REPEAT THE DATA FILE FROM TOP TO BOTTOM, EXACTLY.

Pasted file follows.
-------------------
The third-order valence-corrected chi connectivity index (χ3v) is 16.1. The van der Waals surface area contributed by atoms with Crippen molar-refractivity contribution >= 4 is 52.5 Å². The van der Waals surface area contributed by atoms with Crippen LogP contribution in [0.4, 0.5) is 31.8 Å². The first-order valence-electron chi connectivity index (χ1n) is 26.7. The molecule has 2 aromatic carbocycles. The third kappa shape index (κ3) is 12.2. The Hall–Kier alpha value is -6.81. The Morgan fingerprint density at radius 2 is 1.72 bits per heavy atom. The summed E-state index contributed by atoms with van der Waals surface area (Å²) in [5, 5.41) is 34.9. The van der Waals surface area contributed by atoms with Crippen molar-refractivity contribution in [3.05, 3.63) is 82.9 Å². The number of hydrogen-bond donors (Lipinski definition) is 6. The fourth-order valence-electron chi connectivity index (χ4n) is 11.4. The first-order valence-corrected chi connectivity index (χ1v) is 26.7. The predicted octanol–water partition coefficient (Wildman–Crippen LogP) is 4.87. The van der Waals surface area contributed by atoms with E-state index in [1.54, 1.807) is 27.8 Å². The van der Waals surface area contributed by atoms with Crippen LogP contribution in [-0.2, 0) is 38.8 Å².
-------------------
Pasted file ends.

The third-order valence-corrected chi connectivity index (χ3v) is 16.1. The van der Waals surface area contributed by atoms with Crippen molar-refractivity contribution >= 4 is 52.5 Å². The van der Waals surface area contributed by atoms with Crippen LogP contribution in [0.4, 0.5) is 31.8 Å². The first-order valence-electron chi connectivity index (χ1n) is 26.7. The molecule has 2 aromatic carbocycles. The third kappa shape index (κ3) is 12.2. The Hall–Kier alpha value is -6.81. The Morgan fingerprint density at radius 2 is 1.72 bits per heavy atom. The summed E-state index contributed by atoms with van der Waals surface area (Å²) in [5, 5.41) is 34.9. The van der Waals surface area contributed by atoms with Crippen molar-refractivity contribution in [3.05, 3.63) is 82.9 Å². The number of hydrogen-bond donors (Lipinski definition) is 6. The fourth-order valence-electron chi connectivity index (χ4n) is 11.4. The first-order valence-corrected chi connectivity index (χ1v) is 26.7. The predicted octanol–water partition coefficient (Wildman–Crippen LogP) is 4.87. The van der Waals surface area contributed by atoms with E-state index in [1.54, 1.807) is 27.8 Å². The van der Waals surface area contributed by atoms with Crippen LogP contribution in [-0.2, 0) is 38.8 Å².